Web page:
5. Patients with Inflammatory Bowel Disease (IBD)

Emptying Your Bowels

IBD, which encompasses both ulcerative colitis and Crohn’s disease, is a positive factor in producing cancer. Let’s break it down in simpler terms.

IBD is actually an inflammation of the colon and rectum. As more cells are produced and removed during this time period, there might be some miscalculations resulting in increased cell formation, causing cancer.

So, if you have chronic inflammatory bowel disease, it would be a great idea to start screenings for colorectal cancers as soon as possible. There is a piece of good news, though. Not all IBD leads to cancer, but the risk is still present.

The good practice is to start the screen as soon as possible. You can start during your adolescence or in your early 20s. But you should start as soon as possible, especially if someone else in your family has cancer of the colon and rectum.

4. Changes in Your Bowel Habits

You might be wondering what kind of bowel habits we’re talking about, as they change frequently depending on your food, lifestyle, and even under stressful conditions.
The most common and persistent bowel habits associated with colorectal cancer include the following:
1. Your poop has blood, and it persists.
2. Your bowel habits change, like more poop or more watery.
3. Pain in your lower abdomen with bloating and discomfort.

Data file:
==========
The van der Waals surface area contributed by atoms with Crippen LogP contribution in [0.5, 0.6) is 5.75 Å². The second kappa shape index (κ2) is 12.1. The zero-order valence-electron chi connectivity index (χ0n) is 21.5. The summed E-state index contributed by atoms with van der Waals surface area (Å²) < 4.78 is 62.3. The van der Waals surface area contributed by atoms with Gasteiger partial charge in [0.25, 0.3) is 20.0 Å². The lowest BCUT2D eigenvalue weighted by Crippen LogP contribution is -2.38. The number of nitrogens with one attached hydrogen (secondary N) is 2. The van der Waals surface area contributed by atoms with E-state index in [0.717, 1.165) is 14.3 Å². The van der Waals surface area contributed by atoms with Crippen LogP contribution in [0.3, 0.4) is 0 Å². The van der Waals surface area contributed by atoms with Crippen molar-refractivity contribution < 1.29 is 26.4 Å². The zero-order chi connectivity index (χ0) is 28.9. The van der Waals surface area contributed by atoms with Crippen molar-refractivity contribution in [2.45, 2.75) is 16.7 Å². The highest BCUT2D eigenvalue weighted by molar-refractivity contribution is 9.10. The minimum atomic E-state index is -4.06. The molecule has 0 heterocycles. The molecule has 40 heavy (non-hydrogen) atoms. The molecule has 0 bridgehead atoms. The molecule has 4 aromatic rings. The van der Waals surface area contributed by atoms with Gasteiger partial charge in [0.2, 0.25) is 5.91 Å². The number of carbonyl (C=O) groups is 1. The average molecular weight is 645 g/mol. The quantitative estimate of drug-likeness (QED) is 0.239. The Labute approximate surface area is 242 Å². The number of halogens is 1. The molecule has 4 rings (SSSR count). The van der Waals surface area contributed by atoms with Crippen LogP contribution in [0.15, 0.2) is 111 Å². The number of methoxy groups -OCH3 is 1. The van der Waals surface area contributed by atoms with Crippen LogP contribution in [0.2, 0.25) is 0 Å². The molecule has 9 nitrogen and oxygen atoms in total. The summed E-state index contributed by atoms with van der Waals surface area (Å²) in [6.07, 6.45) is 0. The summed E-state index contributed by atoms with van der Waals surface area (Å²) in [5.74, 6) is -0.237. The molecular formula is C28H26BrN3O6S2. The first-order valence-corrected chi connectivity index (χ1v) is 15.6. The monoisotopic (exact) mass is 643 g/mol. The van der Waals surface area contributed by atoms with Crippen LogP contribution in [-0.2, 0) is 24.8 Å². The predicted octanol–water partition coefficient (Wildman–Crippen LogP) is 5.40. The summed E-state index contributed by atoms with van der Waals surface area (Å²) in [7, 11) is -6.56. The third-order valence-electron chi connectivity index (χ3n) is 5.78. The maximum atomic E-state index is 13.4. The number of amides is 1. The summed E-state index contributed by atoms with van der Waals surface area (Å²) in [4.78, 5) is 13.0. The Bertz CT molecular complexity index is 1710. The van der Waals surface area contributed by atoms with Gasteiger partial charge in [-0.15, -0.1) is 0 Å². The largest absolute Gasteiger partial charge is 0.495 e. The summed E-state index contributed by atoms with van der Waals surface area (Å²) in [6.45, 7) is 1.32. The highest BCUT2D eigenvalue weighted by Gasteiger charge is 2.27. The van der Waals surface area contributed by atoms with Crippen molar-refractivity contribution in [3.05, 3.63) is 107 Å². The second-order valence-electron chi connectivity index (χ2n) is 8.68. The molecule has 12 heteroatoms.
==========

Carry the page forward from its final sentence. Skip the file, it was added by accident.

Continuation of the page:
But having these signs doesn’t necessarily mean there is cancer persisting in your colon or rectum or both. These signs can also be seen with other problems like hemorrhoids and associated with medications or food you’ve eaten recently.

3. The Presence of Adenomatous Polyps

Stomach Upset

In order to get familiar with polyps, you need to know what they are. This is a form of abnormal cell growth that is often small and non-cancerous. That being said, it can be problematic.

The problem is that some polyps, called adenomas, can turn into malignant polyps. The adenomas are mainly present in the colon and rectum.

They’re typically removed in the early stages to prevent cancer from growing and spreading throughout your body, but in some diseases or syndromes, even colon cancer can prevail without the formation of polyps. A clear example is Lynch syndrome.

So, if you or your first relatives have any sort of polyps, you should consider the screening early in your life to remain safe from these kinds of cancer.


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